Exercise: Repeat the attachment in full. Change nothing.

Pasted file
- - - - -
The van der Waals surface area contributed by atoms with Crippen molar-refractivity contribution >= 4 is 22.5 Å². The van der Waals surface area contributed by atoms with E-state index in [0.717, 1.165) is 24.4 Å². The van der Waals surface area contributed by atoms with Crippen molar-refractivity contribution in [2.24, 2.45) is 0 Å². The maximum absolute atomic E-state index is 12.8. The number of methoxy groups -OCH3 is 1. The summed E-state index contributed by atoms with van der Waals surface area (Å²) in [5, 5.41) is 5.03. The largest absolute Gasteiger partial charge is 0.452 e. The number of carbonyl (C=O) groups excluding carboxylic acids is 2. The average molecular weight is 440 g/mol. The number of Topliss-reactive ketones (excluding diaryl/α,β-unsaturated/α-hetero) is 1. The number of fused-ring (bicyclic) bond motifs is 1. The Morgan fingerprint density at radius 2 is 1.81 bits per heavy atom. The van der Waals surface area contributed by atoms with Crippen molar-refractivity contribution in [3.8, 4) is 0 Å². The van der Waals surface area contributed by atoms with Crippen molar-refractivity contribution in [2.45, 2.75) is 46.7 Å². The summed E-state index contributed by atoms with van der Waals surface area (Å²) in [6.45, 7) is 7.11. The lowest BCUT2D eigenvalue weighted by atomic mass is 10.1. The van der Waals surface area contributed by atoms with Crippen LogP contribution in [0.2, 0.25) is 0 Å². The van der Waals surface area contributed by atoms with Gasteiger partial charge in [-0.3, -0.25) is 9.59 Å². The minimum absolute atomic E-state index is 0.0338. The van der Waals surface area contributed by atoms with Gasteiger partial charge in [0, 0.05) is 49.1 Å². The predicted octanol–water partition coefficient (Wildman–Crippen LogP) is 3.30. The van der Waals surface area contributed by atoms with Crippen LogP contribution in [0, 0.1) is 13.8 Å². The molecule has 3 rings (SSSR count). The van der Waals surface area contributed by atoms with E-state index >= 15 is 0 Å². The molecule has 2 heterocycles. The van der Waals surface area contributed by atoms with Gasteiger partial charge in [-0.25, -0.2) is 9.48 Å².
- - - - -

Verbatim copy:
The van der Waals surface area contributed by atoms with Crippen molar-refractivity contribution >= 4 is 22.5 Å². The van der Waals surface area contributed by atoms with E-state index in [0.717, 1.165) is 24.4 Å². The van der Waals surface area contributed by atoms with Crippen molar-refractivity contribution in [2.24, 2.45) is 0 Å². The maximum absolute atomic E-state index is 12.8. The number of methoxy groups -OCH3 is 1. The summed E-state index contributed by atoms with van der Waals surface area (Å²) in [5, 5.41) is 5.03. The largest absolute Gasteiger partial charge is 0.452 e. The number of carbonyl (C=O) groups excluding carboxylic acids is 2. The average molecular weight is 440 g/mol. The number of Topliss-reactive ketones (excluding diaryl/α,β-unsaturated/α-hetero) is 1. The number of fused-ring (bicyclic) bond motifs is 1. The Morgan fingerprint density at radius 2 is 1.81 bits per heavy atom. The van der Waals surface area contributed by atoms with Crippen molar-refractivity contribution in [3.8, 4) is 0 Å². The van der Waals surface area contributed by atoms with Crippen molar-refractivity contribution in [2.45, 2.75) is 46.7 Å². The summed E-state index contributed by atoms with van der Waals surface area (Å²) in [6.45, 7) is 7.11. The lowest BCUT2D eigenvalue weighted by atomic mass is 10.1. The van der Waals surface area contributed by atoms with Crippen LogP contribution in [0.2, 0.25) is 0 Å². The van der Waals surface area contributed by atoms with Gasteiger partial charge in [-0.3, -0.25) is 9.59 Å². The minimum absolute atomic E-state index is 0.0338. The van der Waals surface area contributed by atoms with Gasteiger partial charge in [0, 0.05) is 49.1 Å². The predicted octanol–water partition coefficient (Wildman–Crippen LogP) is 3.30. The van der Waals surface area contributed by atoms with Crippen LogP contribution in [0, 0.1) is 13.8 Å². The molecule has 3 rings (SSSR count). The van der Waals surface area contributed by atoms with E-state index >= 15 is 0 Å². The molecule has 2 heterocycles. The van der Waals surface area contributed by atoms with Gasteiger partial charge in [-0.25, -0.2) is 9.48 Å².